Sam Walsh's new job as chief executive of Rio Tinto started well, with the company's share price jumping three per cent to $66.35 on Friday.
But that can't hide the negative circumstances of his elevation: his predecessor Tom Albanese was forced out on Thursday after announcing a $US14 billion writedown, one of the biggest in Australian corporate history.
The consensus seems to be that after the embarrassing writedown, Mr Walsh is a trusted hand who has been running Rio's cash cow iron ore division since 2004 and been with the company for more than 20 years.
But at 63, the Melbourne-born grandfather is considerably older than the 55-year-old Mr Albanese and not a long term choice if the board wants change.
There is a spate of leadership changes taking place at the world's largest miners, including Xstrata, Anglo American and possibly BHP Billiton, suggesting a desire for reinvigoration.
Pengana Capital fund manager Tim Schroeders said he did not think appointing Mr Walsh would significantly change the ill will he believed would hold back Rio's share price in the near term.
"We haven't seen dramatic changes at board level or a press release saying we have re-scoped the way we assess projects and implemented a more rigorous assessment of risk and due diligence process to make sure this never happens again," he told AAP.
"The guy has been with Rio for 20 years and did he keep all these secrets in his back pocket in terms of reinvigorating the company? I've got my doubts."
Mr Walsh has an impressive track record running the iron ore division and its massive growth to be the second-biggest producer in the world.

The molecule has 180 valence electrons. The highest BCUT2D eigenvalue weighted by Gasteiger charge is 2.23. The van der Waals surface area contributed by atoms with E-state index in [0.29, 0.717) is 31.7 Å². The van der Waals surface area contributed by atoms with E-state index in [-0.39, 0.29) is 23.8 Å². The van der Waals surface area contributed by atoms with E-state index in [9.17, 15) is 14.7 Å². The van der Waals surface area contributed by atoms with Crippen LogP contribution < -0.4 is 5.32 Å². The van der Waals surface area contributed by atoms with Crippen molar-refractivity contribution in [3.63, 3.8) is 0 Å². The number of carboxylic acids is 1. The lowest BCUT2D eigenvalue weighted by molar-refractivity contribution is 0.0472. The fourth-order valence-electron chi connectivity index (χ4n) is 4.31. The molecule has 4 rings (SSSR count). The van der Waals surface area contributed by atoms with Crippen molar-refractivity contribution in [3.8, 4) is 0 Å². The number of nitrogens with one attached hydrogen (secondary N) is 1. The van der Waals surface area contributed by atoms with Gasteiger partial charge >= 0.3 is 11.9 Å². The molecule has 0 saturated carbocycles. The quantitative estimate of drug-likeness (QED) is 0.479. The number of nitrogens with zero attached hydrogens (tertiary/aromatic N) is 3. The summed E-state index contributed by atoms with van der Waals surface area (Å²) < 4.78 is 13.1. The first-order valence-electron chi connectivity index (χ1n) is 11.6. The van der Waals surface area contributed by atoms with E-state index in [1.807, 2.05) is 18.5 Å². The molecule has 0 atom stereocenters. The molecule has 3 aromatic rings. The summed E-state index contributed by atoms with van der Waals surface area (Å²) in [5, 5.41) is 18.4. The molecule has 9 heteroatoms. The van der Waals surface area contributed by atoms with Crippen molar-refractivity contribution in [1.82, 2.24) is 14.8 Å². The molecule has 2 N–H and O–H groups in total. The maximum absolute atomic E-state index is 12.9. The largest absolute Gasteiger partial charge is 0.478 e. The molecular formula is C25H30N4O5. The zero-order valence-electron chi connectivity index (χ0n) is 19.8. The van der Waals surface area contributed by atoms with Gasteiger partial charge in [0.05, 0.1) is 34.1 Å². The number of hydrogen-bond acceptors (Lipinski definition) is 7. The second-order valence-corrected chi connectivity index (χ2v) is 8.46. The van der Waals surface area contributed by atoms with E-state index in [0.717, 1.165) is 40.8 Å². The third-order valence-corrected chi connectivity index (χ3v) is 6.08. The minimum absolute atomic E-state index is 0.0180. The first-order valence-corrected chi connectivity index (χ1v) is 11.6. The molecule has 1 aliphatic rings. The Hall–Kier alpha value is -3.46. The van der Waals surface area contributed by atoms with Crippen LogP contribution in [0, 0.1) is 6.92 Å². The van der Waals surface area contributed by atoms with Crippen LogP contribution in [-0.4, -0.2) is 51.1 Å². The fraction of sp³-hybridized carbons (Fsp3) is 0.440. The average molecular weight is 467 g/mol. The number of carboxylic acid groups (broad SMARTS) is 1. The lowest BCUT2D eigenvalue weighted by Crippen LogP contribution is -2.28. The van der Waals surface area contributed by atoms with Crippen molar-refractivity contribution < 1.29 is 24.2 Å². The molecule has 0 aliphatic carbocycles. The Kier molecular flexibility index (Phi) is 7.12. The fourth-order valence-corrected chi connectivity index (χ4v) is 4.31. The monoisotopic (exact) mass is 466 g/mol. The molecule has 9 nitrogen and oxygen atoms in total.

It shipped 253 million tonnes in 2012.
He is credited with introducing Rio's famed automated mining systems, including driverless trucks and other equipment controlled in Perth, thousands of kilometres away from the Pilbara.
Whether that was luck through being in the right place or skill would have to be discerned, Mr Schroeders said.
Resources analyst Gavin Wendt, of Mine Life, backed the choice, saying Rio needed to now concentrate on its existing projects and clean up the mess of this week's writedowns.
"Having someone like Sam makes sense because he is well respected by the market and doesn't have any of the negative perceptions and hasn't been involved with any of the extravagant deals," he told AAP.
"He is in charge of the business unit that generates 80 per cent of Rio's income."
Mr Walsh will be relocated to London in his new role and receive a base salary of $A1.9 million.
His total remuneration, including bonuses, will increase 15 per cent to $7.8 million.
He joined Rio after 20 years in the automotive industry with General Motors and Nissan Australia.
In a recent interview, he spoke with pride about his collection of antique milk jugs, one of which is 2000 years old.
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